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Topic: Cheap/easy/efficient way to switch 5A without a 5A switch? (Read 3765 times) previous topic - next topic


How much to go up one more level & get some margin?
With an absolute max of +60V Vin, these can handle 16V. Notes say Max continous supply is 26V.
If you go with a 5-pin TO-247 package you can even bolt a heat sink on if you wanted to.
Dropout voltage drops down to 300mA at 5A too.

Or mount it offboard and let the chassis of a metal box be the heatsink.

MC29750 series - 7.5A
Designing & building electrical circuits for over 25 years.  Screw Shield for Mega/Due/Uno,  Bobuino with ATMega1284P, & other '328P & '1284P creations & offerings at  my website.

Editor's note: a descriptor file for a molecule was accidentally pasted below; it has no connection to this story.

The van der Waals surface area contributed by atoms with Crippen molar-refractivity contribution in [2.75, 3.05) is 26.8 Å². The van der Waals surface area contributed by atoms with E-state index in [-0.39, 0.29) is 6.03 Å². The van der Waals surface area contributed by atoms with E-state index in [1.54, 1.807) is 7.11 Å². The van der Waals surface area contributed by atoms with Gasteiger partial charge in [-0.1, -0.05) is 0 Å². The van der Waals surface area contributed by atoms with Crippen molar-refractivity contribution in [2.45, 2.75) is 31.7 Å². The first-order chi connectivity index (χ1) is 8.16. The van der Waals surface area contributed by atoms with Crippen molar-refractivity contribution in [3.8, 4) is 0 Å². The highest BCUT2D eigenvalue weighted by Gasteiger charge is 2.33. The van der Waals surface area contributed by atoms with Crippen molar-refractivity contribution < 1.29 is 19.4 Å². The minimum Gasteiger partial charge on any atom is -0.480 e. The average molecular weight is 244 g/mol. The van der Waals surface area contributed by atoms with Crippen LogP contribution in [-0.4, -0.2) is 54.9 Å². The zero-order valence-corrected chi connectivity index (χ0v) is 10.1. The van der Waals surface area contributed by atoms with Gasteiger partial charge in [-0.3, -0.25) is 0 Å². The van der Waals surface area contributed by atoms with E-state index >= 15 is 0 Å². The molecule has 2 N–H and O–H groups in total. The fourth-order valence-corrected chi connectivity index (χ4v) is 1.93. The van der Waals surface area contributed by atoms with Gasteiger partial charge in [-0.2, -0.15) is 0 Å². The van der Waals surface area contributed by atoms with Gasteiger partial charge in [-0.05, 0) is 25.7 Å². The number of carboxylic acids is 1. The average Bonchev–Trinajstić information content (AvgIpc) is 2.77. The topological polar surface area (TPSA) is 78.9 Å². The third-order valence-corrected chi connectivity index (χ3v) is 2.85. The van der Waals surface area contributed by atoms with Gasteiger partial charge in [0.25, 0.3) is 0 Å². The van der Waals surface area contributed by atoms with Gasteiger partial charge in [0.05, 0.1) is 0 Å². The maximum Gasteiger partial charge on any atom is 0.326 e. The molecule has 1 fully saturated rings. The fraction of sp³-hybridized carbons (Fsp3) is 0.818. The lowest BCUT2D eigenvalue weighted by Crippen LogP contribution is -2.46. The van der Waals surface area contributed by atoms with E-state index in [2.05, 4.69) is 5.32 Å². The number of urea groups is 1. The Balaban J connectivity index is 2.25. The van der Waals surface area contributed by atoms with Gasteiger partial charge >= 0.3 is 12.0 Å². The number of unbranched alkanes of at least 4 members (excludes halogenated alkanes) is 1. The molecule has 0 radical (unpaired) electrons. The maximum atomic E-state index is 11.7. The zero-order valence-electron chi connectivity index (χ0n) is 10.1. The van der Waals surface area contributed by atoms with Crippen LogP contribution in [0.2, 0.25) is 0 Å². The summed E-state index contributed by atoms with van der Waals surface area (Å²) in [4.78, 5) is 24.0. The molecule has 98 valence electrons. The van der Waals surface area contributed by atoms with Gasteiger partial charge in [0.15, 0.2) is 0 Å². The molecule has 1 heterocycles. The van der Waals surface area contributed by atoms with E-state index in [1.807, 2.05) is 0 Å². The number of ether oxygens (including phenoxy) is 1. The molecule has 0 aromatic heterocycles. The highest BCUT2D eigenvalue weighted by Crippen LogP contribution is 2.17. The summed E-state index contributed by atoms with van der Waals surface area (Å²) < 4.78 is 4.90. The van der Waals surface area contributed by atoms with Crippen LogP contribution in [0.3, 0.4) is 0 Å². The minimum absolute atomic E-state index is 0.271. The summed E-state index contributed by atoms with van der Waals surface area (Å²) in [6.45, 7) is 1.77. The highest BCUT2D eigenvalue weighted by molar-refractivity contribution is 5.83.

Mar 02, 2012, 10:10 am Last Edit: Mar 02, 2012, 10:21 am by scswift Reason: 1
Unfortunately the 29750 is fairly expensive and isn't widely available:

There's 400 on Digikey, but that's not really the kind of safety margin I want for part availability.  Plus they're $13 each... 3x as expensive.

But the MIC29502 is the same family of part and so it can handle 16V as well; just not at 5A continuously.  Also, according to the datasheet, this 5A model can actually take 7.5A briefly.  That's some nice overhead there.

As for heat sinking, there's not really room for one, unless it were to be mounted on the back of the PCB.  Mounting the regulator off the board isn't an option here.  And besides being the size of a credit card, the board also needs to be as thin as possible.  So in general, it will need to run without a heat sink.  But I have put vias beneath the part to sink it to the ground plane on the opposite side of the PCB like my LED drivers, and there are mounting holes in opposite corners of the board which can be used to attach the board to whatever case they're using, and those should draw some heat away as well.

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